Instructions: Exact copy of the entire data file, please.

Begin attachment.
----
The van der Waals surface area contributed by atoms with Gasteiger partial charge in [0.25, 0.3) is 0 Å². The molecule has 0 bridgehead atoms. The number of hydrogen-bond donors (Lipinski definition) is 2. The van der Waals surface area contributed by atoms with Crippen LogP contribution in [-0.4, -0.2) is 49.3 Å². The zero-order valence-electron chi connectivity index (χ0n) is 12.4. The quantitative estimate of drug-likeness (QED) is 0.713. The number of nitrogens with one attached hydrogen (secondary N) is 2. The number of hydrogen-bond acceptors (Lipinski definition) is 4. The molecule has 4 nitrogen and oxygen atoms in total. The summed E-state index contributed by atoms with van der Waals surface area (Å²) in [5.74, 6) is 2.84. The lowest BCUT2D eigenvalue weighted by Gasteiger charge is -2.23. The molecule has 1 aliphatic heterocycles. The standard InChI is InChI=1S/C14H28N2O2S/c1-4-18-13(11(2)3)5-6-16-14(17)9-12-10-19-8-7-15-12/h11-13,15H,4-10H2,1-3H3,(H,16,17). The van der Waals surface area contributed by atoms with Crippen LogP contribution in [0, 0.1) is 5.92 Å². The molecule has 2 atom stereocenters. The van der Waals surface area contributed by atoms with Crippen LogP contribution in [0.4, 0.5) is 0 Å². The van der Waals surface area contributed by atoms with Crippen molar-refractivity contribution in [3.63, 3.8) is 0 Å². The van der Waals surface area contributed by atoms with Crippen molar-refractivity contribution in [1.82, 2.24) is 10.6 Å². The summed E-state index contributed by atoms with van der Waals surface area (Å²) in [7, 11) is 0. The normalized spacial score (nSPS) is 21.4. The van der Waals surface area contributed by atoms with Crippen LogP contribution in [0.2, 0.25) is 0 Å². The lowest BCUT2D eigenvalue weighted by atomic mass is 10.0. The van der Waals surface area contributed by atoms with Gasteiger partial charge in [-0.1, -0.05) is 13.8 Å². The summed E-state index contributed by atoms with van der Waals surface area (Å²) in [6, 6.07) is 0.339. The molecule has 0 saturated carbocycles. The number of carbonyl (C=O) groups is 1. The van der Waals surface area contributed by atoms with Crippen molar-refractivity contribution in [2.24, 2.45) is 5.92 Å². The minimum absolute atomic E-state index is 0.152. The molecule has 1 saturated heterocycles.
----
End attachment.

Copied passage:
The van der Waals surface area contributed by atoms with Gasteiger partial charge in [0.25, 0.3) is 0 Å². The molecule has 0 bridgehead atoms. The number of hydrogen-bond donors (Lipinski definition) is 2. The van der Waals surface area contributed by atoms with Crippen LogP contribution in [-0.4, -0.2) is 49.3 Å². The zero-order valence-electron chi connectivity index (χ0n) is 12.4. The quantitative estimate of drug-likeness (QED) is 0.713. The number of nitrogens with one attached hydrogen (secondary N) is 2. The number of hydrogen-bond acceptors (Lipinski definition) is 4. The molecule has 4 nitrogen and oxygen atoms in total. The summed E-state index contributed by atoms with van der Waals surface area (Å²) in [5.74, 6) is 2.84. The lowest BCUT2D eigenvalue weighted by Gasteiger charge is -2.23. The molecule has 1 aliphatic heterocycles. The standard InChI is InChI=1S/C14H28N2O2S/c1-4-18-13(11(2)3)5-6-16-14(17)9-12-10-19-8-7-15-12/h11-13,15H,4-10H2,1-3H3,(H,16,17). The van der Waals surface area contributed by atoms with Crippen LogP contribution in [0, 0.1) is 5.92 Å². The molecule has 2 atom stereocenters. The van der Waals surface area contributed by atoms with Crippen LogP contribution in [0.4, 0.5) is 0 Å². The van der Waals surface area contributed by atoms with Crippen molar-refractivity contribution in [3.63, 3.8) is 0 Å². The van der Waals surface area contributed by atoms with Crippen molar-refractivity contribution in [1.82, 2.24) is 10.6 Å². The summed E-state index contributed by atoms with van der Waals surface area (Å²) in [7, 11) is 0. The normalized spacial score (nSPS) is 21.4. The van der Waals surface area contributed by atoms with Crippen LogP contribution in [0.2, 0.25) is 0 Å². The lowest BCUT2D eigenvalue weighted by atomic mass is 10.0. The van der Waals surface area contributed by atoms with Gasteiger partial charge in [-0.1, -0.05) is 13.8 Å². The summed E-state index contributed by atoms with van der Waals surface area (Å²) in [6, 6.07) is 0.339. The molecule has 0 saturated carbocycles. The number of carbonyl (C=O) groups is 1. The van der Waals surface area contributed by atoms with Crippen molar-refractivity contribution in [2.24, 2.45) is 5.92 Å². The minimum absolute atomic E-state index is 0.152. The molecule has 1 saturated heterocycles.